With a huge number of Republican presidential candidates likely to enter the national race, anywhere from 11 to 14 and so few states distributing their delegates through a winner-take-all system, it’s possible that no candidate will command a majority of delegates when the Republican National Convention commences in July of 2016.

Democrats are unlikely to be in a similar position because former Secretary of State and First Lady Hillary Clinton already enjoys huge leads over her four current intra-party potential opponents. Should this trend continue, Ms. Clinton will clinch the nomination long before the Democratic National Convention begins in Philadelphia, on the heels of the Republican conclave concluding in Cleveland.

The last time a candidate was nominated in an open convention occurred in 1920 when then-Ohio Sen. Warren G. Harding captured the Republican nomination in an upset. Harding scored a general election victory later that fall, but died suddenly two years after assuming the presidency.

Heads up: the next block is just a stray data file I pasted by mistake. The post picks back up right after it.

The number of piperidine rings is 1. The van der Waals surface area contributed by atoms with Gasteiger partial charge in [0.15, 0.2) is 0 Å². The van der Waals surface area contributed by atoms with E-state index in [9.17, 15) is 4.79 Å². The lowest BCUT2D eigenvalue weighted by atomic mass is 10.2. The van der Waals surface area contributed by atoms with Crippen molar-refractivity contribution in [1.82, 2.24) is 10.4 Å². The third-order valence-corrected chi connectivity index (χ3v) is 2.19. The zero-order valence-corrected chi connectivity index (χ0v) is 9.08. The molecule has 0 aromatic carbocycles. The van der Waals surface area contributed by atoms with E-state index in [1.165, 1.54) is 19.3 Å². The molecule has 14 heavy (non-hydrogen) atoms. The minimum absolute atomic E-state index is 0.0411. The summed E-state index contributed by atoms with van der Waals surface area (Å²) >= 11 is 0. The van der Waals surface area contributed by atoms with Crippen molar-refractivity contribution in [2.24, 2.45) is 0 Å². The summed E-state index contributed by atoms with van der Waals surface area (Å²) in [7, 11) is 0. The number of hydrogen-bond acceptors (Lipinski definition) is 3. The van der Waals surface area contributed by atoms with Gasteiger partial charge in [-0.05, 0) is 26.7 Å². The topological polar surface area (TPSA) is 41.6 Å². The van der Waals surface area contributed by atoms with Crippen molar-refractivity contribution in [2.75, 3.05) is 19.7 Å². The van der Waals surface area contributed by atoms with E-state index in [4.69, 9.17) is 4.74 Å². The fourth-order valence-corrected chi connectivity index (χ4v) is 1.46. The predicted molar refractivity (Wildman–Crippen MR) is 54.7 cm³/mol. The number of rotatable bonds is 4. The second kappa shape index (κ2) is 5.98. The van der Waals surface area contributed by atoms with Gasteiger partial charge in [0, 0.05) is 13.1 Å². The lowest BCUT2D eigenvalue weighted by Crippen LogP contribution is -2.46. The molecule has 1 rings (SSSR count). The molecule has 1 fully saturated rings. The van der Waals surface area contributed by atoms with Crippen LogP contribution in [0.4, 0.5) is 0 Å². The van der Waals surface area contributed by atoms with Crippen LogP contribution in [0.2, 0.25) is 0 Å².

Right now, polling suggests that Republicans have no clear front-runner though Wisconsin Gov. Scott Walker seems to be on an early upswing, while former Florida Gov. Jeb Bush has stagnated at, or under, 20% in most surveys. Various other candidates, like former Arkansas Governor and presidential candidate Mike Huckabee, are showing strength in certain states.  Maryland retired neurosurgeon Ben Carson continues to register surprisingly well in early polls across the board.